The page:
In his article "Dragons as Amulets, Dragons as Talismans, Dragons as Counselors" professor Robert G. Stevens provides a very effective description of what a talisman is and what it imparts to it's bearer: "A talisman is an object that exerts an influence for good fortune to occur to the one who possesses it." He further explains, "It transforms the person who holds it so that he or she can accomplish great deeds." Comparatively he describes amulets as objects believed to protect and ward off evil or harm. So close are these two purposes that it is not uncommon for the distinction between talismans and amulets to be blurred so that the two terms are used interchangeably.
A talisman or amulet can take many forms, but most common are pendants or charms worn on the body. They can also be made of many different materials and in most instances the material from which they are made contributes to their intended power. If an item is made of wood, the type of wood chosen is of significance, if made of metal, then the type of metal dictates the affect the object will have, likewise if stones are included, then their color is both symbolic and influential. Other examples include common objects which have an unusual malformation (four-leaved clovers), animal parts or carvings of animals, relics of religious icons and heirlooms once owned by ancestors. Ultimately, the power of a meaningful piece of jewelry is determined by the social, spiritual and emotional relevance that an object acquires as dictated by the culture the individual inhabits and the individual's personal experience surrounding the object.
Historically, it has not been at all uncommon for warriors to carry talisman objects into battle. When the threat of probable death or other trauma is facing an individual it is human nature to seek protection and a means to bolster the internal will to counter anxiety. In a 2003 Washington Post article it was predicted that more than 50 percent of soldiers take some object of significance with them when they are deployed. These objects take the form of pendants that can be worn securely on the body but can also be religious books, letters, photos or even dog tags that belong to a military relative. Religious affects are nearly universal talismans worn by soldiers as exemplified by carved pendants of Buddha handed out to the military in Thailand, Koranic scripture carried by Muslims and medallions depicting Catholic saints worn by soldiers in Europe and America. During WWI many soldiers carried some form of Psalm 91, commonly referred to as the "Soldier's Psalm" on their persons, a particular talisman that is still popular amongst military as a form of protection. Also common is for a talisman object to be acquired by a soldier's family and presented to the soldier as a direct connection to kin while away from home.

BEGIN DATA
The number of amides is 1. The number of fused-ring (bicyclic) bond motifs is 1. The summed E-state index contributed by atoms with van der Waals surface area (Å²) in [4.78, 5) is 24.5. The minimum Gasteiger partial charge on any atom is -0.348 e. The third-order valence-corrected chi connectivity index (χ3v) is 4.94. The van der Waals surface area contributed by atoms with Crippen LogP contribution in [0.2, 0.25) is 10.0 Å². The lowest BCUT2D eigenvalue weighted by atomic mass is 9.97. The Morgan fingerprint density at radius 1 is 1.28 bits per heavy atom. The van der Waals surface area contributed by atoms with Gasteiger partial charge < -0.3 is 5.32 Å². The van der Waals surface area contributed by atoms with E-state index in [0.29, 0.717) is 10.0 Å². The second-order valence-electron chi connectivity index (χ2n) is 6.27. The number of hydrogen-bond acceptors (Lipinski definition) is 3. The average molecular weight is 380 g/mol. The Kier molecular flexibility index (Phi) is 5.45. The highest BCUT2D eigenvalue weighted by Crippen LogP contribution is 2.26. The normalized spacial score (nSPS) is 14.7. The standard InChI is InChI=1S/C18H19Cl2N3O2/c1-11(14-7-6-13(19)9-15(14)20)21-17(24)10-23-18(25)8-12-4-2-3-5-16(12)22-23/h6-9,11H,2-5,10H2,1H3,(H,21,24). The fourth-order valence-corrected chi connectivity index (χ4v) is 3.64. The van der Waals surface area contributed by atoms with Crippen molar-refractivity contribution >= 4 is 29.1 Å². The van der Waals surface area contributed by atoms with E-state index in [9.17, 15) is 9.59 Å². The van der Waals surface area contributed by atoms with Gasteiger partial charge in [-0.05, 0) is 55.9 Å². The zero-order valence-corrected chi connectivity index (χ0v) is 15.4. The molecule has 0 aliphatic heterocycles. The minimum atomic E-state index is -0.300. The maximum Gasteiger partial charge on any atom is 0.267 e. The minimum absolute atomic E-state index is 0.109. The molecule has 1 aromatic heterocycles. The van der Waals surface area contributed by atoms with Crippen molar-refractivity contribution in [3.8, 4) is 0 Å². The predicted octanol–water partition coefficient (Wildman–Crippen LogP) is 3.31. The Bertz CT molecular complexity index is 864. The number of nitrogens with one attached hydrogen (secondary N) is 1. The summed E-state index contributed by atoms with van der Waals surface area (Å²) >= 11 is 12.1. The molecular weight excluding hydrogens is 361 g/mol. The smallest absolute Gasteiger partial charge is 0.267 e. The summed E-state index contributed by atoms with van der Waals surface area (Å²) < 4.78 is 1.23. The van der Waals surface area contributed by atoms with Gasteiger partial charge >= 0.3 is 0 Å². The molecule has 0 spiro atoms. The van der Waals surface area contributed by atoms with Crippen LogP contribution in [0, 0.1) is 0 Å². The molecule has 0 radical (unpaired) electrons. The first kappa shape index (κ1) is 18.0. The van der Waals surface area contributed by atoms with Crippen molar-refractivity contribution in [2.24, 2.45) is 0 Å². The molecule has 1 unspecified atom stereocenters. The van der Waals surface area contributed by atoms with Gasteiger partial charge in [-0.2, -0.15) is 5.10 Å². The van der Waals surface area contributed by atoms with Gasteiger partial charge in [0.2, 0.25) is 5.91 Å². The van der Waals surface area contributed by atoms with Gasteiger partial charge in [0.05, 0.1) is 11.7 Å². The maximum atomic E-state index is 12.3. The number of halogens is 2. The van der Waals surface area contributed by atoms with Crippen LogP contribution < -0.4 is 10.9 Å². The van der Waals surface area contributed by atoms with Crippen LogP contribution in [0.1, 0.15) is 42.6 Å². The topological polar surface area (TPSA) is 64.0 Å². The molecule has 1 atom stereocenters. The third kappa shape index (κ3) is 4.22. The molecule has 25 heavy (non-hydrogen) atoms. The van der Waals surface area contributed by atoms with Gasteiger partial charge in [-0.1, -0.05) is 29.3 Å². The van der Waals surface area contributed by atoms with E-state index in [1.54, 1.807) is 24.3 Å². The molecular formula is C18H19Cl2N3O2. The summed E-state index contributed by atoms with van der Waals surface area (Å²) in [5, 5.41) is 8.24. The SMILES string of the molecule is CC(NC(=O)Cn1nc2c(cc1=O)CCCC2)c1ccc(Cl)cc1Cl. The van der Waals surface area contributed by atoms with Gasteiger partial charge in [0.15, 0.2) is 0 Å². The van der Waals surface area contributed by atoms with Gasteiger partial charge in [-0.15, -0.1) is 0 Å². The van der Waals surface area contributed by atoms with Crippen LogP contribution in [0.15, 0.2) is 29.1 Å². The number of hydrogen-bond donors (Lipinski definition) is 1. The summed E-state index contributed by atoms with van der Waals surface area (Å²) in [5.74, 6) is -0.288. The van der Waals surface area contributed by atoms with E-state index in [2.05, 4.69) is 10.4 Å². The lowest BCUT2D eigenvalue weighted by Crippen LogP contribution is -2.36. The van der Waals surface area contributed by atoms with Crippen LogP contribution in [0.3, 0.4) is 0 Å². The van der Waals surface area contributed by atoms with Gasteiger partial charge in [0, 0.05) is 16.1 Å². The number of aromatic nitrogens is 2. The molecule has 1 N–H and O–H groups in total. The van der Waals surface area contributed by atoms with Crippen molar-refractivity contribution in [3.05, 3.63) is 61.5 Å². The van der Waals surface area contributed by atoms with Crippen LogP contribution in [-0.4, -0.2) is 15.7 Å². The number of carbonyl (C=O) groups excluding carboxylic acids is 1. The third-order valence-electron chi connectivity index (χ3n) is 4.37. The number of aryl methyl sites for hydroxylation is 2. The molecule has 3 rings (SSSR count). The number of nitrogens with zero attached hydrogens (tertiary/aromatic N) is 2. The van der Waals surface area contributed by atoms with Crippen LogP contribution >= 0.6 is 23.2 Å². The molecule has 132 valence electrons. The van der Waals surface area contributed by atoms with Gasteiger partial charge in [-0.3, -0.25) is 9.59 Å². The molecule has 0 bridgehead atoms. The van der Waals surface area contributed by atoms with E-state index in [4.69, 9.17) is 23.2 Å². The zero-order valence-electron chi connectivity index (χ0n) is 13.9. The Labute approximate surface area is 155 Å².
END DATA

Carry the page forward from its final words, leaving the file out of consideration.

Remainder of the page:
Native American talisman jewelry with its liberal use of animalistic iconography is quite popular in the Western world. In a time when human impact on the environment has put our own well-being in jeopardy, many are seeking a way to realign themselves with the natural world. The adoption of animal talismans is one path toward achieving this integration. Anther reason people are fond of adopting these animal icons is because of their symbolic association with particular attributes that the wearers would like to gain themselves.
Some common motifs in Native American spiritual jewelry include the eagle, stallion, bear and buffalo. The eagle is often considered the king of birds, a symbol of victory and power; according to Native American belief, the soaring power of the eagle contains the capacity to correct the imbalance of evil influences. North American tribes are still the most prevalent wearers of eagle talismans worldwide, whether for ceremonial regalia or everyday wear. Both the stallion and buffalo symbolize strength, while the bear symbolizes strength and leadership.
© S. C. Versillee
Budge, E. A. Wallis. (2001). Amulets and Magic. London: Kegan Paul Ltd.
Gonzalez-Wippler, Migene. (2001).Complete Book of Amulets & Talismans. Woodbury: Llewellyn Publications.
Paine, Sheila. (2004). Amulets: Sacred Charms of Power and Protection. London: Thames & Hudson Ltd.
Morris, Desmond. (1999). Body Guards: Protective Amulets and Charms. Shaftesbury: Element Books Ltd.
Ywahoo, Dhyani. (1987). Voices of Our Ancestors: Cherokee Teachings from the Wisdom Fire, Shambhala. Boston & London
Broadway, Bill. (2003, March 29). Troops Find Faith in Things They Carry. Washington Post, p. B1.
Todd, Douglas. (2007, March 6). A 'Soldier' on a Mission of Faith. Vancouver Sun.
Stevenson, R. G. (1994). Dragons as Amulets, Dragons as Talismans, Dragons as Counselors. Death Studies, 18 (3), 219-228
About the Author: S. C. Versillee is an artist and jewelry designer with a Bachelor of Arts Degree as well as a Master's in Library Science. Through her web site http://www.EssenceCraft.com she publishes informative articles aimed at educating collectors of fine art and jewelry. If you found this article useful, feel free to visit http://www.EssenceCraft.com read more submissions from the web site's Learning Center.
Copyright Permission: Permission is granted to print, quote, or cite this article as long as (a) any intended use is non-commercial and (b) the article citation includes the author's name.